Whether your teen has been recently diagnosed with ADHD or has dealt with it for a while, it’s during this time they often start playing a role in managing their own symptoms and behaviors. To help your teens learn how to function well on their own, here are some quick tips for parents of teens with ADHD.
4 Tips for Helping Your Teen Manage Their ADHD
1. Watch for Mood Changes
By educating yourself and your teen about ADHD, you’re giving both of you the tools to succeed. It will help you as a parent know what to watch for and recognize issues they may be experiencing. Teens with ADHD struggle with all the normal teen challenges, but it can be magnified with their symptoms. Challenges like teen depression are 10 times more likely for those with ADHD, so these changes can be easier to spot if you know what to look for.1
2. Talk about Risky Behaviors
According to a study conducted in 2011 by Massachusetts General Hospital, teens with ADHD are more likely to take part in risky behaviors.2 Now, this does not mean that all teens with ADHD will, but impulsivity does play a factor, so it’s always a good idea to discuss the consequences of such actions with your teen. Risks like reckless driving, alcohol, and unsafe sexual behavior are new territory for them to navigate, so for you as a parent, inviting open communication can help them avoid negative consequences.
3. Practice Social Skills
Often, ADHD can make it hard to listen well and not interrupt others when they’re talking, which can lead to struggles with friends, teachers, etc. Reminding your teen in a positive way to stop and think before speaking can help them navigate conversations and maintain relationships more easily. A simple mantra like “Stop, think, do” can be a gentle reminder to pause and consider the consequences of the next action.3 In the same way, when your teen brings up a situation that has occurred, help them go through and see what they could do the next time the situation arises. Practicing what to say or how to act can help them remember in the moment.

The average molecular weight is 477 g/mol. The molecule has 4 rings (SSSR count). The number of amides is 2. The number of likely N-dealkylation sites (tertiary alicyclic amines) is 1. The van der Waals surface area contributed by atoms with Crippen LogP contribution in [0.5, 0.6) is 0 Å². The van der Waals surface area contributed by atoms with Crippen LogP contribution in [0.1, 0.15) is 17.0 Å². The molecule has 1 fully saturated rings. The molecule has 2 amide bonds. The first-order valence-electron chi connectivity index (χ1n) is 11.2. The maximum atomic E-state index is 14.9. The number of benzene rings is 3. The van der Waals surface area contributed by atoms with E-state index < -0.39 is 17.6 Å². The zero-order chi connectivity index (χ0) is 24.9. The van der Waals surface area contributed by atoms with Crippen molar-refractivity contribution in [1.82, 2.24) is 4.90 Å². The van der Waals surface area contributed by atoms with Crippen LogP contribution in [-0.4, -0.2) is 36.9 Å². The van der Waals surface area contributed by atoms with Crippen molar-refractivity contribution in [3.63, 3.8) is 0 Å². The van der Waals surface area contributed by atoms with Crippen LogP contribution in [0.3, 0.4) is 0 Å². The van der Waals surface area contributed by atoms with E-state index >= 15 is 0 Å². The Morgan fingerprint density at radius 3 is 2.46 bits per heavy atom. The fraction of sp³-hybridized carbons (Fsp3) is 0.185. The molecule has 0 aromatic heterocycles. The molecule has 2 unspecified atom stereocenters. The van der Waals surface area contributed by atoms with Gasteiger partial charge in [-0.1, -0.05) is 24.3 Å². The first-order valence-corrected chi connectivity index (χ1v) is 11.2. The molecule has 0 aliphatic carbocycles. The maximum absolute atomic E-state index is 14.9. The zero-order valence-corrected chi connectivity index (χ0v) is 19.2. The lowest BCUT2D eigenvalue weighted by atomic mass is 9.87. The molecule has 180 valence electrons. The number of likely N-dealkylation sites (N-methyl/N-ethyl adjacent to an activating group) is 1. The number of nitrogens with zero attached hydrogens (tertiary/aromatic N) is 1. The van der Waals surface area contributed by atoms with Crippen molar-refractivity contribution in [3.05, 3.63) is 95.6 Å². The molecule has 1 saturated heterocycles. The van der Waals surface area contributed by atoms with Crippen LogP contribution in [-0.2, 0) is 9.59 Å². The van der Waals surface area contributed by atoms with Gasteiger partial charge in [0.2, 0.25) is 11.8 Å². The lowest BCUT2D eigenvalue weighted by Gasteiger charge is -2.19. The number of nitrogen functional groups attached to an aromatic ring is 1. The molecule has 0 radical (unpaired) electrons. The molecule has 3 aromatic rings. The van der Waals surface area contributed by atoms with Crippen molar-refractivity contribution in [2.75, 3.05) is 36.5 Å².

4. Involve Them in Decisions
As your teen is nearing adulthood, it can be helpful to include them in decisions about their health and routines to instill responsibility. One helpful idea is sitting down and deciding family rules together for things like curfew, dating, driving, etc. Setting the expectations out plainly and discussing what will happen if those expectations are not met will help your teen with decision making.3 Also, just as with anyone dealing with ADHD, setting routines for bed, studying, and chores can help your teen learn to manage their inattention day-to-day on their own.
At times, it may seem like a lot to handle as a parent, but you’re doing great! No matter where you and your teen are in your ADHD journey, we wish you the best! Please feel free to contact us with any questions you may have.
If you’re looking for a natural approach to helping your teen manage their inattention, teens over 110 lbs. can benefit from Accentrate110®. Since the adult brain has similar deficiencies as a child with inattention and emotional dysregulation, we adjusted and increased the healthy lipids and vitamins to create Accentrate110® to meet the nutritional needs of teens and adults weighing over 110lbs.
 Do You Have ADHD, Depression, or Both? (2020, February 22). Verywell Mind. https://www.verywellmind.com/adhd-and-depression-4773762
 Parenting a Teen With ADHD (for Parents) - Nemours Kids Health. (n.d.). Kids Health. https://kidshealth.org/en/parents/parenting-teen-adhd.html
 Managing attention deficit hyperactivity disorder (ADHD) in teenagers. (2021, July 5). Raising Children Network. https://raisingchildren.net.au/teens/development/adhd/managing-adhd-12-18-years